If you're thinking about speed in the here and now, Vodafone looks to be first to market with HSDPA - or 'Super3G' - laptop data cards. The telco is touting peak download speeds of around "1.4Mbps and upload speeds of up to 384 Kbps". Beware though, complete UK coverage won't arrive till next year. More, including the price, here.

White light, white heat

Be warned though, the British Medical Journal points out that mobile devices can be seriously damaging to your health. It details how metallic objects in contact with the skin can make a lighting strike even more dangerous. And yes, no matter how light they are, those fancy phones and notebooks are chock full of highly conductive metal. And we're talking about just having a mobile about your person here - it doesn't have to be connected to anything. So if the clouds are gathering over the corporate hospitality tent this summer, do the sensible thing. Hand your mobile to the nearest PFY. More here.

Government loses your NI contributions...

Government IT systems provided a steady stream of headlines this week. Around half a million people had holes blown in their National Insurance records by a glitch at HMRC. But don't worry, it'll all be fixed by the autumn. Do your bit to help Whitehall get back on track - don't retire, change jobs, die, between now and Christmas. More here.

...but sells your name and address

Thank god the DVLA was on hand to show what happens when things go right with government IT systems. Turns out Cardiff's finest have been making £6.5m a year selling names and addresses from its database to hire purchase companies, car park owners, clamping companies and credit companies like MBNA Europe and the like. Whose names and addresses? YOURS, everyone, anyone. At £2.50 a pop. The politicos are promising to get to the bottom of this. I mean, a government database that not only works, but actually MAKES money? It's just not on. More here.

Unplugging WGA in the name of security

Microsoft's Windows Genuine Advantage anti-piracy scheme continues to cause uproar, being widely condemned as spyware, after it emerged it calls back to the Microsoft mothership. And then calls again. And again. One firewall testing site has highlighted the potential security threat to both corporates and individuals and launched a tool that removes the notification element of WGA. Morehere.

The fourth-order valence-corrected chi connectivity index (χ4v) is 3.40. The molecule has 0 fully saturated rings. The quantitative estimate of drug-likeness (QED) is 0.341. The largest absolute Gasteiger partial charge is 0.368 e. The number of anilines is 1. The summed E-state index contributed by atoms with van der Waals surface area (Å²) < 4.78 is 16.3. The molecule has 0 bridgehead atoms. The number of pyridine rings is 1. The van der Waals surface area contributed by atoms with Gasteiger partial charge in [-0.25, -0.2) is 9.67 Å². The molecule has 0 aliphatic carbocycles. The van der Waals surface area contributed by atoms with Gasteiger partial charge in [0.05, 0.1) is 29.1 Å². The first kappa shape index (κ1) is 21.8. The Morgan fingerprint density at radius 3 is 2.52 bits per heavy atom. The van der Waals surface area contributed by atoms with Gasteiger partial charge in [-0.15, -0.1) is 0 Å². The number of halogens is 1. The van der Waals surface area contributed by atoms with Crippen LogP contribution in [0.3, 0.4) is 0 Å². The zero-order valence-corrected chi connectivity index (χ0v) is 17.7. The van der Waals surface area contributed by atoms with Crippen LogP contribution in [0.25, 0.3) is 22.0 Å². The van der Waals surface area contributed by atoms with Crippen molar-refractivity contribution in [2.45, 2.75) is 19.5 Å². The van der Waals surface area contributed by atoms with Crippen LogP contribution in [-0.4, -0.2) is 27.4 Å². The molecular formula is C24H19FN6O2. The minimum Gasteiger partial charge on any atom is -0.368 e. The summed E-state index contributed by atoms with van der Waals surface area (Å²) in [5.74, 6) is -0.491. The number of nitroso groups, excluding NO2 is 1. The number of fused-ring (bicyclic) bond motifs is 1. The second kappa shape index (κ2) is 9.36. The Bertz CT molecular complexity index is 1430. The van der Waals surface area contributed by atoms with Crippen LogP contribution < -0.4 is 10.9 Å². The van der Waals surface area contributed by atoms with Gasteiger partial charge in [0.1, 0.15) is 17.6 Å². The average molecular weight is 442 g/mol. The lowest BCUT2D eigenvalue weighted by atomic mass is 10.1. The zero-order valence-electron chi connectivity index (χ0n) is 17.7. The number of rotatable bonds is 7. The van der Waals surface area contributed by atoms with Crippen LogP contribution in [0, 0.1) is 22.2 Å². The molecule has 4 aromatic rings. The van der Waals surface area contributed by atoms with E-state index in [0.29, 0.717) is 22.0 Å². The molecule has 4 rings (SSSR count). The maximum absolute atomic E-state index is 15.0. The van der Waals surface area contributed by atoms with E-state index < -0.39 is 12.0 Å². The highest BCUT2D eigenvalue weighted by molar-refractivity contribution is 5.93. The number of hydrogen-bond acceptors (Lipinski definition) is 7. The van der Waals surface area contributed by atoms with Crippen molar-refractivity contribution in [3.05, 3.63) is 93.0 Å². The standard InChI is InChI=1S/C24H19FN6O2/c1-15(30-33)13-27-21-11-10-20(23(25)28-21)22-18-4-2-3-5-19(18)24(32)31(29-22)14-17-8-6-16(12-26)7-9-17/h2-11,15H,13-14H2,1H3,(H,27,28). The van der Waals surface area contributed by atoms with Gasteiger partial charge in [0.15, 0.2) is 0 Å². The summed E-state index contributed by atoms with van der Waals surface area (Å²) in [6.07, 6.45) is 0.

Unplugging just about everything

Meanwhile, endpoint security vendor Bit9 said unauthorised apps are a bigger threat than malware. It reeled off a list of applications it says contain multiple vulnerabilities, and which naughty users tend to download to their machines. Many of the apps may not ring alarm bells - Firefox 1.0.7 Acrobat Reader 7.02/6.03, Apple's iTunes 6.0.2 and Quicktime 7.0.3 for example. Rather, it is when these versions are not updated and remain unpatched. Its answer? Completely disable the offending apps. More details here.

Third of Europeans completely IT-witless...

Perhaps your best defence is to employ IT inepts. You won't have to look far to find them.

Researchers in Europe found that over a third of Europeans have no basic computer skills. And they mean basic. A shocking 37 per cent of people between 16 and 74 were unable to use a mouse to copy a file or folder. The top performers, you may or may not be relieved to find, were Denmark, Sweden, Luxembourg, Germany, and the UK. More here.

So Microsoft eyes Robots

Alternately, you could just bypass humans altogether. Reg reporters in both Korea and Pittsburg were shown the future this week. And the future, it seems, comes in a shiny steel skin with articulated legs. And is probably called HAL. True to form, Microsoft is looking to "standardise" programming for robots, with Robotics Studio.

You don't need us to spell out the potential ramifications - gim crack programming, security holes, remote seziure of robots by hackers, global apocalypse, etc etc. Meanwhile, robots are one of the key products of Korea's latest five year technology plan. Digital automatons are already working in the country's post offices and domestic service models should be appearing soon. It seems the most successful robot to date is the US's Roomba, a self-controlling vaccum cleaner. Frankly, we think it should stay that way. More details here and here.

That's it for now. We're going to lock ourselves in a darkened room for the weekend while we read the Visual Basic programmers guide in case we ever need to disarm a rampaging Micro-bot. Or do the hoovering. Same time next week. ®